Marshall Hodgson changed the way I view the world more than any other historian I have read. Before I read his monumental The Venture of Islam: Conscience and History in a World Civilization, my head was filled with all sorts of musty ideas and prejudices inherited from the Victorian era and before, passed down through generation after generation of unthinking repetition; it was as though he pried open a window in my skull and let the breeze of his insights blow all that crap out and provide me with a fresh start. The amazing thing is that although a first version was published a half-century ago and the book in its current state almost thirty years ago, it has made so little impact on the world at large; widely respected scholars like Bernard Lewis, not to mention the media and the public at large, continue to repeat the same claptrap about unchanging, universal Islam and brave but primitive desert Arabs and, well, you know the story. That Wikipedia article on Hodgson has a decent summary of his achievement:
In The Venture of Islam Hodgson reimagined the terminology and focus of Islamic history and religion: He critiqued terms like tradition for ḥadith and Islamic Law for sharīʿah. The focus on the Arab world that had characterized the Euro-American study of Islam was also rethought by Hodgson who argued that it was the Persianate world (his coinage) that was the locus of the most influential Muslim thought and practice from the Middle Period onwards. Most importantly he distinguished between Islamic (properly religious) and Islamicate phenomena, which were the products of regions in which Muslims were culturally dominant, but were not, properly speaking religious. Thus wine poetry was certainly Islamicate, but not Islamic.
Hodgson’s writings were a precursor to the modern world history approach. His initial motivation in writing a world history was his desire to place Islamic history in a wider context and his dissatisfaction with the prevailing Eurocentrism of his day. Hodgson painted a global picture of world history, in which the ‘Rise of Europe’ was the end-product of millennia-long evolutionary developments in Eurasian society; modernity could conceivably have originated somewhere else.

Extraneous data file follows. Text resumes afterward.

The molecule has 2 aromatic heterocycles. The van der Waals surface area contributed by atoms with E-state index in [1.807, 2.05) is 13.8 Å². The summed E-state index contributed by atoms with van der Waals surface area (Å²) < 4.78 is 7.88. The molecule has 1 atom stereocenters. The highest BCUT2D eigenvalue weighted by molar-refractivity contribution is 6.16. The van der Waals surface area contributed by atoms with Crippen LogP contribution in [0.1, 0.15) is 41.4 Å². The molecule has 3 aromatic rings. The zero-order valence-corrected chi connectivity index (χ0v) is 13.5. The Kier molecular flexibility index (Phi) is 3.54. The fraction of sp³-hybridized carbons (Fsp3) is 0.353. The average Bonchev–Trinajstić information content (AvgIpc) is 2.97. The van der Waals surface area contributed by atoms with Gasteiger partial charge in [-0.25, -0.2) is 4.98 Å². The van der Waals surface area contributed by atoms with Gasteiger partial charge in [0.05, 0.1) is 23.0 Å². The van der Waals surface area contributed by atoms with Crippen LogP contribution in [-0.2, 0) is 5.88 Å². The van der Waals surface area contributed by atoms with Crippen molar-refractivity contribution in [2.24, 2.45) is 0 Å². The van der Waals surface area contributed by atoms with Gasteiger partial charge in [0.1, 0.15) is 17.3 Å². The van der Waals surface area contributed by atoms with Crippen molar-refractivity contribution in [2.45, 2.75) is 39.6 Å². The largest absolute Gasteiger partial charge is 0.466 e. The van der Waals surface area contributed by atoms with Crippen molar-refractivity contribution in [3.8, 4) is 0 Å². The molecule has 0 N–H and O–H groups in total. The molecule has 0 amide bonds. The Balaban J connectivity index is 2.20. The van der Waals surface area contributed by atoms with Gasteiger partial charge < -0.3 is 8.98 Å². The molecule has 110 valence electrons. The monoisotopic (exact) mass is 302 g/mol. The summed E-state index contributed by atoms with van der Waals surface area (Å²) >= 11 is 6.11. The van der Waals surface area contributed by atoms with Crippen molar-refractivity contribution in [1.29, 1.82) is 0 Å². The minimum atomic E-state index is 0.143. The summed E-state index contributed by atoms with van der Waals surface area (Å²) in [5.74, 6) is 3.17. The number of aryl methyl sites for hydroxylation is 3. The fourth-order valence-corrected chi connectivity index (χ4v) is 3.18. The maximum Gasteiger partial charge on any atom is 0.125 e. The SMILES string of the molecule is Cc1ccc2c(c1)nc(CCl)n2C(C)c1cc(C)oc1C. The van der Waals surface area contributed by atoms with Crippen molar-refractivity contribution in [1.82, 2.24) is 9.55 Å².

When I say I read the book, however, I should qualify. I bought and read Volume 1 and Volume 2 twenty years ago, but for some reason I didn’t pick up the third volume—perhaps the store was out of stock—and by the time I finished the first two and wanted more, the third was either unavailable or outrageously expensive. At any rate, my excellent sister-in-law got me a copy for my birthday, and I’m now reading it with great pleasure. I’ll reproduce here one linguistic nugget from the first chapter, “The Safavî Empire”:
Writers used to cite it as a paradox that Ismâ’îl, ruler of ‘Persia’, wrote his verse in Turkic, while his rival, Selîm, ruler of ‘Turkey’, wrote his verse in Persian. The paradox springs only from a misuse of the term ‘Persia’ for the Safavî empire, which included Persians, Turks, and Arabs equally, and the term ‘Turkey’ for the Ottoman empire, an even more unfortunate misnomer. In itself there is nothing paradoxical in the leader of a tribal grouping writing in the popular tongue, Turkic, while the head of an established state writes in the cultivated tongue, Persian.
I have myself taken pleasure in disseminating that paradox, and will doubtless continue to do so because it’s such fun, but his brisk demolition of it is typical of his clear-headed approach to things.
A couple of tidbits related to things Islamicate:
1) Peter Brown, in his NYRB review of Masterpieces from the Department of Islamic Art in the Metropolitan Museum of Art and Treasures of Islamic Manuscript Painting from the Morgan, refers to “the great poet Jalāl al-Dīn Rūmī of Konya” and then consistently as “Rūmī,” complete with macrons. This is idiotic. While I approve in general of reproducing foreign diacritics, which should be a simple matter in this age of computer typesetting, there are no macrons in his name as written in the languages relevant to his milieu, which is جلالالدین محمد بلخى. In English, he is known as Rumi, or in fuller form as (e.g.) Jalaluddin Rumi, and adding diacritics that will benefit no one is simple ostentation. Hodgson refers to him as Jalâluddîn Rûmî, but that’s because he indicates all long vowels with diacritics throughout, as is appropriate in a scholarly publication. If Brown wanted to go that route for whatever reason, he would have had to refer to Nizāmī rather than Nizami, Sūfī rather than Sufi, etc. But again, what’s the point in an NYRB review?
2) Looking up something else in Vasmer, I ran across the entry магомет (the Russian equivalent of Mahomet):
“ругательство” (Чехов). Вероятно, заимств. с Запада, причем западноевроп. слова восходят к араб. Мuḥammad “Магомет” [...]. Отсюда прилаг. магомета́нский, др.-русск. Бохмитъ (Лаврентьевск. летоп.); народн. Мухое́д, мухоеда́ньская ве́ра – от му́ха и есть; см. Савинов, РФВ 21, 45.
I like very much both the Old Russian form Бохмитъ [Bokhmit] (clearly influenced by Бог [Bog] ‘God’) and the popular variant Мухоед [Mukhoed] (looks like ‘fly-eater’).